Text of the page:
Ringmer Dramatic Society has performed in the Village for 65 years to date.
Autumn 2017 Production
The Waltz of the Toreadors
by Jean Anouilh and adapted by Luciene Hill
Directed by Graham Stapley
Production Week 20th to 25th November 2017
Tickets available from 16th September
Help needed front of house and backstage roles. If you are interested in helping with the next production and joining our strong society contact our Chairman email@example.com
Set in France in 1910, General Saint-Pe is dictating his memoirs to his Secretary, while being interrupted by his insanely jealous wife about her imaginings; and his excitable Daughters wanting new dresses. The arrival of Ghislaine, the object of his true desire for the last seventeen years, reignites their love which began on the dance floor to the 'Waltz of the Toreadors'. She believes their love can now be consummated because she has a love letter from the General’s wife to her Doctor.
Passions race, identities are exposed and unlikely liaisons blossom, all of which threaten to rob the General of his hopes for romance.
Ringmer Dramatic Society
The Society was officially formed at the first Annual General Meeting on 12th February 1952. Since its inception there have been 2 productions each year, now in March and November. Minutes show a growing society in 1953 with two productions in April and an Elizabethan procession to celebrate the Coronation in June. Show quality was excellent, indeed as early as 1956, when plays were being produced in what was then called ‘The Parish Room’, the drama critic of the ‘Express Herald’ described ‘Down Came A Blackbird’ as being ‘well up to repertory standard’.
1956 production of 'Down Came a Blackbird'
The prime mover behind redevelopment of the Village Hall in 1974 (with its much needed new auditorium and extended stage) was Jack Hart, who was not only chairman of the management committee but also President of the Society for many years. Once on stage in ‘See How They Run’ (1967) Jack adlibbed ‘not only am I a bishop, I am also an electrician’ after he remedied an onstage blackout by fleeing the stage and reconnecting the lighting. The new space was available by the autumn production ‘Rape of the Belt’. Until then ‘Treading the Boards’ was precisely what members were doing. Not merely treading on them but wriggling along underneath them in order to secure the 896 nuts and bolts which held the stage rigid. Further extensions to the Halls are again planned and fundraising continues; this time managed by Alan West, chairman of the management committee and formerly of our Society!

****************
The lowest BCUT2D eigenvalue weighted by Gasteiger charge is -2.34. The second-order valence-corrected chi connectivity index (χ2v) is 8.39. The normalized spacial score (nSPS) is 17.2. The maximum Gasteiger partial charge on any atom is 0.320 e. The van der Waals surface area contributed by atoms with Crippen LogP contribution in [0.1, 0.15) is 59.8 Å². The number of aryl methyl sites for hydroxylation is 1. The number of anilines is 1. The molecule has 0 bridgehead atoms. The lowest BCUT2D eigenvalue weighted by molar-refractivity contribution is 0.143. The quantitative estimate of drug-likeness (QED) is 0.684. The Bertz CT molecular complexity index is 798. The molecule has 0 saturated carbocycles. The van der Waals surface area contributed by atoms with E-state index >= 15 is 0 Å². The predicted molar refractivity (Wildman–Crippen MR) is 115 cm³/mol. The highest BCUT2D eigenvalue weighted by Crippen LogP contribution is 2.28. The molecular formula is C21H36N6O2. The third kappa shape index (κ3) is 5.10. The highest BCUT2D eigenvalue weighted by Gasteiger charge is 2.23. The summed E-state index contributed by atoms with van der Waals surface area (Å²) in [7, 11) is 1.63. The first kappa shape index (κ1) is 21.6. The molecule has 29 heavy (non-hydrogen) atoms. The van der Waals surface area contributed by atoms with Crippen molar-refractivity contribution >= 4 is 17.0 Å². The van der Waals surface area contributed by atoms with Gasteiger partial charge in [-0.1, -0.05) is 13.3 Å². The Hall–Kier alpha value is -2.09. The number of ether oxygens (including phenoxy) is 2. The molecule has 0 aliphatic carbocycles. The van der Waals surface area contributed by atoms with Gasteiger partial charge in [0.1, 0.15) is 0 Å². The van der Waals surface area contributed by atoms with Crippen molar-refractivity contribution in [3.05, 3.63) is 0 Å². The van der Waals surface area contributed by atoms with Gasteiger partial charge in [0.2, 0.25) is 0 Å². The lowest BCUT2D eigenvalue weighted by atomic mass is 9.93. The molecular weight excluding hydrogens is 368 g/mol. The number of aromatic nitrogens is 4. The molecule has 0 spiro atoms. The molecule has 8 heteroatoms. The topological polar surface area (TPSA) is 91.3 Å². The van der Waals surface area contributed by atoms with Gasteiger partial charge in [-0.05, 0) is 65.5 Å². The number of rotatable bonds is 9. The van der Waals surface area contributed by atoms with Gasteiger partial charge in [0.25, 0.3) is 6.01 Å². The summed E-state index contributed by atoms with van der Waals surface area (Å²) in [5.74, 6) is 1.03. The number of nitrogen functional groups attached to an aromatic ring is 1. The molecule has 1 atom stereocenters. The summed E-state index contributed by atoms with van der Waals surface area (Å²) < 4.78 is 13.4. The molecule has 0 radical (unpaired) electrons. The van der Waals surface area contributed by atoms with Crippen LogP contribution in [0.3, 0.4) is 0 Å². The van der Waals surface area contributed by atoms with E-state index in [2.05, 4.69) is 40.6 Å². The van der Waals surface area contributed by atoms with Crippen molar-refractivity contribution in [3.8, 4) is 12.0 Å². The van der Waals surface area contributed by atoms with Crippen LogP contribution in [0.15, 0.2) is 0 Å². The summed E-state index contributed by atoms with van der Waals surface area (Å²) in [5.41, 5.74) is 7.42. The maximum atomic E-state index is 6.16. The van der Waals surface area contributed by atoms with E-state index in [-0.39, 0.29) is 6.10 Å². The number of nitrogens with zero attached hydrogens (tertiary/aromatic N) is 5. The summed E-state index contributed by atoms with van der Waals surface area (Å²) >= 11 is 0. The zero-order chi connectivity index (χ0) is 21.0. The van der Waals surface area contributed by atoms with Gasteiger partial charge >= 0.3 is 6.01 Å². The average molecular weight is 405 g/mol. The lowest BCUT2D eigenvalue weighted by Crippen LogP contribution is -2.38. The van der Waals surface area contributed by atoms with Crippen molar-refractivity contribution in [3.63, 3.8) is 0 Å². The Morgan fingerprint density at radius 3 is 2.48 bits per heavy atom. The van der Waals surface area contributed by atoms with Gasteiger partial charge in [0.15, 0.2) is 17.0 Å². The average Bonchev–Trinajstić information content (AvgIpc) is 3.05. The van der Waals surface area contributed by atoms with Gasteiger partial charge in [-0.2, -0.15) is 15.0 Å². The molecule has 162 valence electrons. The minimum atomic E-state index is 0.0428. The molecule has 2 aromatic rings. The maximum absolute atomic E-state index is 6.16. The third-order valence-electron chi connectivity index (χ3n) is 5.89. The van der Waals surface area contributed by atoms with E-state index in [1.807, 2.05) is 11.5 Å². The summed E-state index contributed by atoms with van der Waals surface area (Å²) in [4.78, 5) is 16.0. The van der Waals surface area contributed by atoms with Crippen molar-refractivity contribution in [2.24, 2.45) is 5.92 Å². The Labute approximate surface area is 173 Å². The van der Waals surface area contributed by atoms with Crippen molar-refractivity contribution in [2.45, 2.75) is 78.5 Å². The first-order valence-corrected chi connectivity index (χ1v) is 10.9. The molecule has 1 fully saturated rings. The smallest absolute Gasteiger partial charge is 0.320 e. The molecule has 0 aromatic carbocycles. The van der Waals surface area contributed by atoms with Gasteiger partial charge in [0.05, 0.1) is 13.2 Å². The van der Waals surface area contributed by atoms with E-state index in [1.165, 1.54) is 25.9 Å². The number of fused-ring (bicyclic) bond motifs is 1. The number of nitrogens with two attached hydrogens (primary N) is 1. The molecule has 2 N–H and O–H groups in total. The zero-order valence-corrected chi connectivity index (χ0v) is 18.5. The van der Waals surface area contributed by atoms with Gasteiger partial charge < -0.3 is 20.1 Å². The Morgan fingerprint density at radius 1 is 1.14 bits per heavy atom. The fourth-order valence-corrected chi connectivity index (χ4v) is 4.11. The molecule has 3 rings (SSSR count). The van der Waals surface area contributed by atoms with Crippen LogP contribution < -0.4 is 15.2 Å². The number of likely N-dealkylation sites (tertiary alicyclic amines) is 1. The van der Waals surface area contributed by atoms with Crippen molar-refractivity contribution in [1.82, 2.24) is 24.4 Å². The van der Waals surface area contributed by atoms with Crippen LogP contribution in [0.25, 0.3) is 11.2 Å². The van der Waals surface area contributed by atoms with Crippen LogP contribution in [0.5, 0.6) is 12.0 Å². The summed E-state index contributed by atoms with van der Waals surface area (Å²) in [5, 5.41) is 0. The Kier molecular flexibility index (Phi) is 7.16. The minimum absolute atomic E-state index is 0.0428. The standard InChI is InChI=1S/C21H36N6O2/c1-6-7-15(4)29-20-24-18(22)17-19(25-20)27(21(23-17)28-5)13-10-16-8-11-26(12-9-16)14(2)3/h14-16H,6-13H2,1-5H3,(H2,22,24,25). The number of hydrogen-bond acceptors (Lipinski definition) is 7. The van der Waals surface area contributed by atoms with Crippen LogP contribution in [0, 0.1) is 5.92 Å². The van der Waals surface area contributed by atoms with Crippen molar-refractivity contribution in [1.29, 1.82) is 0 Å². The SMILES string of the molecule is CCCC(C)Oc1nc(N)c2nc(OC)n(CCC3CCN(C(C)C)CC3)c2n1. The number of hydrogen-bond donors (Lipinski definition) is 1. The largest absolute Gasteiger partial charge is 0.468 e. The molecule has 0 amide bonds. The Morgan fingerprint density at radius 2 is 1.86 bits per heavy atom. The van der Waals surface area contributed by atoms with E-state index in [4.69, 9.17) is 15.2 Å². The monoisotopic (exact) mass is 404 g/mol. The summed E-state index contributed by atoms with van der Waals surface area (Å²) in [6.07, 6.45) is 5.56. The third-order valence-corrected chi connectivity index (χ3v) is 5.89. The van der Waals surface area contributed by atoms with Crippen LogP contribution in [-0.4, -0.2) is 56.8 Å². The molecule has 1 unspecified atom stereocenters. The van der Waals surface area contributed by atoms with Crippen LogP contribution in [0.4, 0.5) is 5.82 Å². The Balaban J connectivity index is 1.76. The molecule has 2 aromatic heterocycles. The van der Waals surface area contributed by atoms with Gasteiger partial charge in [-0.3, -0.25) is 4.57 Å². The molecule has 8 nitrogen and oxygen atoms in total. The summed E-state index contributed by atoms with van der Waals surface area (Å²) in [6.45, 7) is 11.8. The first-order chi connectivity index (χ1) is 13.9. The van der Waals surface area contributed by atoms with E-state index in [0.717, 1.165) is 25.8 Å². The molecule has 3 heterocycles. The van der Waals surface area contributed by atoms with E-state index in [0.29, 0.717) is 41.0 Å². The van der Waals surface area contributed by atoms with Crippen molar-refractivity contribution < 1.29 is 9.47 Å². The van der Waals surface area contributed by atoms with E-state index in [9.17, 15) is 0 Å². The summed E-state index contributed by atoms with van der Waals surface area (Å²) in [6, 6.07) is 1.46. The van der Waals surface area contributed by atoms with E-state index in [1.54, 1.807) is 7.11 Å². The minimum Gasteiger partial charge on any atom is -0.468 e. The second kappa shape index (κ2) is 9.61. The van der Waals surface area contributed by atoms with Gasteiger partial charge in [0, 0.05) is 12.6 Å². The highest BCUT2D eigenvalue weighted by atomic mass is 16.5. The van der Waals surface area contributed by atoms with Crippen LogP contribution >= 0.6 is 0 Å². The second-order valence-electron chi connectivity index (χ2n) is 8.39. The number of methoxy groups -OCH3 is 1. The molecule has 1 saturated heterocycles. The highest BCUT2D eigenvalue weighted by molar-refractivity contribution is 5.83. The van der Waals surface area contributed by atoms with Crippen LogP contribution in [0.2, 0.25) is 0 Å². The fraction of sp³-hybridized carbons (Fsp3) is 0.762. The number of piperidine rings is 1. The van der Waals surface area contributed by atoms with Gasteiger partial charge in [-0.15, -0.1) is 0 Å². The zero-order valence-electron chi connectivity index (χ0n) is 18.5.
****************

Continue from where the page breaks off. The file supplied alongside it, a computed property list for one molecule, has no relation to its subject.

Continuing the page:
The 1980s employed 3Ss: Shakespeare, Stoppard and Shaffer – ‘Midsummer Night’s Dream’, ‘On the Razzle’ and ‘White Liars/Black Comedy’ respectively, much to audience’s pleasure.
By 1998 the Society had produced 18 dramas, 15 comedies, eight thrillers, seven farces, three classics, a pantomime, melodrama and revue. The society archive holds photos of all!
Since the millenium we have produced such classics as 'Cold Comfort Farm', 'The Importance of Being Earnest', 'The Heiress', a Feydeau farce, the Ayckbourn thriller 'Communicating Doors', and not forgetting new directors - a trilogy of one act plays to test their mettle, Flor Grindley directed 'Humble Boy' in 2011 which produced a magnificent garden set. The 'Darling Buds of May' in 2012 brought a clutch of young people into the society from Ringmer Community College and links continue to be forged with the college. Recent plays - 'Wyrd Sisters', 'Witness for the Prosecution' Autumn 2014 production of 'Blood Brothers', 'Haywire' in Spring 2015 and 'An Hour of Comedy' Spring 2016 have continued to showcase the skills of our band of actors and backstage cast, particularly our costume designer Jean Drinan who won the award for Best Costumes on our behalf for 'Wyrd Sisters' at the Brighton And Hove Arts Council Drama Awards on 10 December 2013, with Michael O’Callaghan receiving a nomination for Best Supporting Actor. Now we look beyond 2016 ending with the swansong production directed by Flor Grindley - her 16th for the Society - 'Suddenly at Home' by Francis Durbridge.
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